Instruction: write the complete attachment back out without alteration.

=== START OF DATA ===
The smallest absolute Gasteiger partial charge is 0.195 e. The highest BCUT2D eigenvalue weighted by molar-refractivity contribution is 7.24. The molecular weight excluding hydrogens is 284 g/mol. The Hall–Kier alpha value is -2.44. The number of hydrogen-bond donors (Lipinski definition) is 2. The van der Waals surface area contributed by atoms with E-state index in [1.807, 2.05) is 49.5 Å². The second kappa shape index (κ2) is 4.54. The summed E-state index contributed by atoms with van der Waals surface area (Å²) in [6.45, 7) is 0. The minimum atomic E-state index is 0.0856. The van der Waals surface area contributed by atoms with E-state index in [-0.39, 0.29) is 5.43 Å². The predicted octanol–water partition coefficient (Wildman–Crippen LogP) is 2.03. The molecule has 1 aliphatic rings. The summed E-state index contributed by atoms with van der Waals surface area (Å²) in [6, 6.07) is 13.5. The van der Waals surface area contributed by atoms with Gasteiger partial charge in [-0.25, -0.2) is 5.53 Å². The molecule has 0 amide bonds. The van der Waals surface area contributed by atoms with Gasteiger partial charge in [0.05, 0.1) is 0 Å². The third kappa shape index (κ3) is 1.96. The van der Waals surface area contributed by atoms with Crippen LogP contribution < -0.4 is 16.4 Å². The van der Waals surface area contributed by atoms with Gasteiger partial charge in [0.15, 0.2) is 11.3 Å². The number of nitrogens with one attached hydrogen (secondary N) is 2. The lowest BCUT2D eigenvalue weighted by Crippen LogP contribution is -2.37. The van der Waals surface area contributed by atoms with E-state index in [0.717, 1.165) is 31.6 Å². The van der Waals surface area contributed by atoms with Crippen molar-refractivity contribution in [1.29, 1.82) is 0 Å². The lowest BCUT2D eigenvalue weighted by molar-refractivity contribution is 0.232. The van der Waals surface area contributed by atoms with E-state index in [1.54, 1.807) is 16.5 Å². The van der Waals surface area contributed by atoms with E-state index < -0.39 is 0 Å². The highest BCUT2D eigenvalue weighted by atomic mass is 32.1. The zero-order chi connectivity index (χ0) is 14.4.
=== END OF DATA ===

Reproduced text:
The smallest absolute Gasteiger partial charge is 0.195 e. The highest BCUT2D eigenvalue weighted by molar-refractivity contribution is 7.24. The molecular weight excluding hydrogens is 284 g/mol. The Hall–Kier alpha value is -2.44. The number of hydrogen-bond donors (Lipinski definition) is 2. The van der Waals surface area contributed by atoms with E-state index in [1.807, 2.05) is 49.5 Å². The second kappa shape index (κ2) is 4.54. The summed E-state index contributed by atoms with van der Waals surface area (Å²) in [6.45, 7) is 0. The minimum atomic E-state index is 0.0856. The van der Waals surface area contributed by atoms with E-state index in [-0.39, 0.29) is 5.43 Å². The predicted octanol–water partition coefficient (Wildman–Crippen LogP) is 2.03. The molecule has 1 aliphatic rings. The summed E-state index contributed by atoms with van der Waals surface area (Å²) in [6, 6.07) is 13.5. The van der Waals surface area contributed by atoms with Gasteiger partial charge in [-0.25, -0.2) is 5.53 Å². The molecule has 0 amide bonds. The van der Waals surface area contributed by atoms with Gasteiger partial charge in [0.05, 0.1) is 0 Å². The third kappa shape index (κ3) is 1.96. The van der Waals surface area contributed by atoms with Crippen LogP contribution < -0.4 is 16.4 Å². The van der Waals surface area contributed by atoms with Gasteiger partial charge in [0.15, 0.2) is 11.3 Å². The number of nitrogens with one attached hydrogen (secondary N) is 2. The lowest BCUT2D eigenvalue weighted by Crippen LogP contribution is -2.37. The van der Waals surface area contributed by atoms with E-state index in [0.717, 1.165) is 31.6 Å². The van der Waals surface area contributed by atoms with Crippen molar-refractivity contribution in [1.29, 1.82) is 0 Å². The lowest BCUT2D eigenvalue weighted by molar-refractivity contribution is 0.232. The van der Waals surface area contributed by atoms with E-state index in [1.54, 1.807) is 16.5 Å². The van der Waals surface area contributed by atoms with E-state index < -0.39 is 0 Å². The highest BCUT2D eigenvalue weighted by atomic mass is 32.1. The zero-order chi connectivity index (χ0) is 14.4.